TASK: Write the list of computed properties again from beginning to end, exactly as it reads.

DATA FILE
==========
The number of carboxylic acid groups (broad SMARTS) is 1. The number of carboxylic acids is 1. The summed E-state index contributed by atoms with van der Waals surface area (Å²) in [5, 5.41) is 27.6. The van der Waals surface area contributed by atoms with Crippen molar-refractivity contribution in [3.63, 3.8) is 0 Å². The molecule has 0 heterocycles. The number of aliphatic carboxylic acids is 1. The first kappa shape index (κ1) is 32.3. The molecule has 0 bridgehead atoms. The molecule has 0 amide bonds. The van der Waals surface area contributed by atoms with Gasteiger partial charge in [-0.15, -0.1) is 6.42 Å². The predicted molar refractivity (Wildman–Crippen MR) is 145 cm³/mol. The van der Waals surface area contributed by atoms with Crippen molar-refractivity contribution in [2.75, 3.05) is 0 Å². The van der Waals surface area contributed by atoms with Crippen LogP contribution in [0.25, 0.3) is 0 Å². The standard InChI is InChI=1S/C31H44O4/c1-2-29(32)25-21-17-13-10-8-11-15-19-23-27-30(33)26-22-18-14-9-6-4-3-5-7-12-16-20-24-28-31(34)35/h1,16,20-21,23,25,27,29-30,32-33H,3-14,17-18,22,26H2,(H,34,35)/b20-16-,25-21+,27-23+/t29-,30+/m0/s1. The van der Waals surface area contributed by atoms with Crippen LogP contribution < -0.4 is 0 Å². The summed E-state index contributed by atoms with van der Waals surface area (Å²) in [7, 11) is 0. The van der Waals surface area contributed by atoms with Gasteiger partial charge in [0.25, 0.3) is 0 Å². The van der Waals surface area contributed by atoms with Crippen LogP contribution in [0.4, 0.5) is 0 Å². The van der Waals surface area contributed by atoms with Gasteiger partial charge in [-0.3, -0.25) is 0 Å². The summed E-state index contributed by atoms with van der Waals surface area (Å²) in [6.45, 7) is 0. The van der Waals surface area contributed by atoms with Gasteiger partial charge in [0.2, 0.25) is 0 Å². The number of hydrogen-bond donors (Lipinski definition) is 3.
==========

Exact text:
The number of carboxylic acid groups (broad SMARTS) is 1. The number of carboxylic acids is 1. The summed E-state index contributed by atoms with van der Waals surface area (Å²) in [5, 5.41) is 27.6. The van der Waals surface area contributed by atoms with Crippen molar-refractivity contribution in [3.63, 3.8) is 0 Å². The molecule has 0 heterocycles. The number of aliphatic carboxylic acids is 1. The first kappa shape index (κ1) is 32.3. The molecule has 0 bridgehead atoms. The molecule has 0 amide bonds. The van der Waals surface area contributed by atoms with Gasteiger partial charge in [-0.15, -0.1) is 6.42 Å². The predicted molar refractivity (Wildman–Crippen MR) is 145 cm³/mol. The van der Waals surface area contributed by atoms with Crippen molar-refractivity contribution in [2.75, 3.05) is 0 Å². The van der Waals surface area contributed by atoms with Crippen LogP contribution in [0.25, 0.3) is 0 Å². The standard InChI is InChI=1S/C31H44O4/c1-2-29(32)25-21-17-13-10-8-11-15-19-23-27-30(33)26-22-18-14-9-6-4-3-5-7-12-16-20-24-28-31(34)35/h1,16,20-21,23,25,27,29-30,32-33H,3-14,17-18,22,26H2,(H,34,35)/b20-16-,25-21+,27-23+/t29-,30+/m0/s1. The van der Waals surface area contributed by atoms with Crippen LogP contribution < -0.4 is 0 Å². The summed E-state index contributed by atoms with van der Waals surface area (Å²) in [7, 11) is 0. The van der Waals surface area contributed by atoms with Gasteiger partial charge in [0.25, 0.3) is 0 Å². The van der Waals surface area contributed by atoms with Crippen LogP contribution in [0.4, 0.5) is 0 Å². The van der Waals surface area contributed by atoms with Gasteiger partial charge in [-0.3, -0.25) is 0 Å². The summed E-state index contributed by atoms with van der Waals surface area (Å²) in [6.45, 7) is 0. The van der Waals surface area contributed by atoms with Gasteiger partial charge in [0.2, 0.25) is 0 Å². The number of hydrogen-bond donors (Lipinski definition) is 3.